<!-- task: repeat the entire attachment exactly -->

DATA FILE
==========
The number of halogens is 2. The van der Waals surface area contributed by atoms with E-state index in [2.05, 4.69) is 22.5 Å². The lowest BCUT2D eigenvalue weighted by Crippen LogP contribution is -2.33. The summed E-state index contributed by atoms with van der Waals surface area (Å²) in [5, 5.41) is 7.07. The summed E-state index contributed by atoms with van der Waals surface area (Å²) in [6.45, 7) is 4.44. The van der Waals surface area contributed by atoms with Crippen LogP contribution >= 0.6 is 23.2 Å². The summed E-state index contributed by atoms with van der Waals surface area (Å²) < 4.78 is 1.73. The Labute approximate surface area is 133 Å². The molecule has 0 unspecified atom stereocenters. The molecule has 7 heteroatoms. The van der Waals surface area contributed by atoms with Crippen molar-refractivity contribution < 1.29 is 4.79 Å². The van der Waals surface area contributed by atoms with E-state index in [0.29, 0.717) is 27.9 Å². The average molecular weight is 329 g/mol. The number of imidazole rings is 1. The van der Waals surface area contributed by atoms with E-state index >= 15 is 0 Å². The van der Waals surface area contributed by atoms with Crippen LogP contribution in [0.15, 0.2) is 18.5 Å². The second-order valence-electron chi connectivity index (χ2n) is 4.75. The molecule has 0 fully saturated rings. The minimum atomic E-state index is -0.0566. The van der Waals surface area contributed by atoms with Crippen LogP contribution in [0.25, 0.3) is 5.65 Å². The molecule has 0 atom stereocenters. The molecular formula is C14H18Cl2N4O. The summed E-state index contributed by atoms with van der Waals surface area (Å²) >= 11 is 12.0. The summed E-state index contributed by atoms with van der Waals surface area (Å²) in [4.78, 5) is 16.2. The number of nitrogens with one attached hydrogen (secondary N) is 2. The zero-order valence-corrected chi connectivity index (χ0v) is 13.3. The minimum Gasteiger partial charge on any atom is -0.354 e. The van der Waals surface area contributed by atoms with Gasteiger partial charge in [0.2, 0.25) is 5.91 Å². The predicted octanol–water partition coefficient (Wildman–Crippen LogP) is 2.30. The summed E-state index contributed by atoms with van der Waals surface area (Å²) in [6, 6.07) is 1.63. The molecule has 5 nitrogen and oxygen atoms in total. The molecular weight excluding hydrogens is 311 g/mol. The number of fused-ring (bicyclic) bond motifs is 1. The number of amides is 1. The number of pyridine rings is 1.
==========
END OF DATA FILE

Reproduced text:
The number of halogens is 2. The van der Waals surface area contributed by atoms with E-state index in [2.05, 4.69) is 22.5 Å². The lowest BCUT2D eigenvalue weighted by Crippen LogP contribution is -2.33. The summed E-state index contributed by atoms with van der Waals surface area (Å²) in [5, 5.41) is 7.07. The summed E-state index contributed by atoms with van der Waals surface area (Å²) in [6.45, 7) is 4.44. The van der Waals surface area contributed by atoms with Crippen LogP contribution >= 0.6 is 23.2 Å². The summed E-state index contributed by atoms with van der Waals surface area (Å²) < 4.78 is 1.73. The Labute approximate surface area is 133 Å². The molecule has 0 unspecified atom stereocenters. The molecule has 7 heteroatoms. The van der Waals surface area contributed by atoms with Crippen molar-refractivity contribution < 1.29 is 4.79 Å². The van der Waals surface area contributed by atoms with E-state index in [0.29, 0.717) is 27.9 Å². The average molecular weight is 329 g/mol. The number of imidazole rings is 1. The van der Waals surface area contributed by atoms with E-state index >= 15 is 0 Å². The van der Waals surface area contributed by atoms with Crippen LogP contribution in [0.15, 0.2) is 18.5 Å². The second-order valence-electron chi connectivity index (χ2n) is 4.75. The molecule has 0 fully saturated rings. The minimum atomic E-state index is -0.0566. The van der Waals surface area contributed by atoms with Crippen LogP contribution in [0.25, 0.3) is 5.65 Å². The molecule has 0 atom stereocenters. The molecular formula is C14H18Cl2N4O. The summed E-state index contributed by atoms with van der Waals surface area (Å²) >= 11 is 12.0. The summed E-state index contributed by atoms with van der Waals surface area (Å²) in [4.78, 5) is 16.2. The number of nitrogens with one attached hydrogen (secondary N) is 2. The zero-order valence-corrected chi connectivity index (χ0v) is 13.3. The minimum Gasteiger partial charge on any atom is -0.354 e. The van der Waals surface area contributed by atoms with Gasteiger partial charge in [0.2, 0.25) is 5.91 Å². The predicted octanol–water partition coefficient (Wildman–Crippen LogP) is 2.30. The summed E-state index contributed by atoms with van der Waals surface area (Å²) in [6, 6.07) is 1.63. The molecule has 5 nitrogen and oxygen atoms in total. The molecular weight excluding hydrogens is 311 g/mol. The number of fused-ring (bicyclic) bond motifs is 1. The number of amides is 1. The number of pyridine rings is 1.